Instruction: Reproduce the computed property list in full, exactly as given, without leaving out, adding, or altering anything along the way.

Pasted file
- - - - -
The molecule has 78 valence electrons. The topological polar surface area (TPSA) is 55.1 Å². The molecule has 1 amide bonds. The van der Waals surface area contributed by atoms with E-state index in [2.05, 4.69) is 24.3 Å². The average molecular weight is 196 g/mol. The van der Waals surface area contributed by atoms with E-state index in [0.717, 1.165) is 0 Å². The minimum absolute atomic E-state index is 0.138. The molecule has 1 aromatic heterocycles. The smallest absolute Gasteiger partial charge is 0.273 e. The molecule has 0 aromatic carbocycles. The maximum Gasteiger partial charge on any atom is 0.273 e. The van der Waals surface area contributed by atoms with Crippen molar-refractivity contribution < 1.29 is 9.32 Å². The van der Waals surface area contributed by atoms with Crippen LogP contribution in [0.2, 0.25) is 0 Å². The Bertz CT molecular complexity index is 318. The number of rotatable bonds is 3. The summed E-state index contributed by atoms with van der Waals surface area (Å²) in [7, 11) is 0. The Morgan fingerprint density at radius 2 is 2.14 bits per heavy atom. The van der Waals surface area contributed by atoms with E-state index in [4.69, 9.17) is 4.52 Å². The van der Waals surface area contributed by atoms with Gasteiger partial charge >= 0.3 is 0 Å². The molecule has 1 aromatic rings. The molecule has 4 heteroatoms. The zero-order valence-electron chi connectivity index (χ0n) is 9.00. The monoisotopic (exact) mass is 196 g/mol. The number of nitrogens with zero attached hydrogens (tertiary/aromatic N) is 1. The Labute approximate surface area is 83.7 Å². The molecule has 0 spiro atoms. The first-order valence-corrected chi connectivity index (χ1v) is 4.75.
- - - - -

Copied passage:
The molecule has 78 valence electrons. The topological polar surface area (TPSA) is 55.1 Å². The molecule has 1 amide bonds. The van der Waals surface area contributed by atoms with E-state index in [2.05, 4.69) is 24.3 Å². The average molecular weight is 196 g/mol. The van der Waals surface area contributed by atoms with E-state index in [0.717, 1.165) is 0 Å². The minimum absolute atomic E-state index is 0.138. The molecule has 1 aromatic heterocycles. The smallest absolute Gasteiger partial charge is 0.273 e. The molecule has 0 aromatic carbocycles. The maximum Gasteiger partial charge on any atom is 0.273 e. The van der Waals surface area contributed by atoms with Crippen molar-refractivity contribution < 1.29 is 9.32 Å². The van der Waals surface area contributed by atoms with Crippen LogP contribution in [0.2, 0.25) is 0 Å². The Bertz CT molecular complexity index is 318. The number of rotatable bonds is 3. The summed E-state index contributed by atoms with van der Waals surface area (Å²) in [7, 11) is 0. The Morgan fingerprint density at radius 2 is 2.14 bits per heavy atom. The van der Waals surface area contributed by atoms with E-state index in [4.69, 9.17) is 4.52 Å². The van der Waals surface area contributed by atoms with Gasteiger partial charge >= 0.3 is 0 Å². The molecule has 1 aromatic rings. The molecule has 4 heteroatoms. The zero-order valence-electron chi connectivity index (χ0n) is 9.00. The monoisotopic (exact) mass is 196 g/mol. The number of nitrogens with zero attached hydrogens (tertiary/aromatic N) is 1. The Labute approximate surface area is 83.7 Å². The molecule has 0 spiro atoms. The first-order valence-corrected chi connectivity index (χ1v) is 4.75.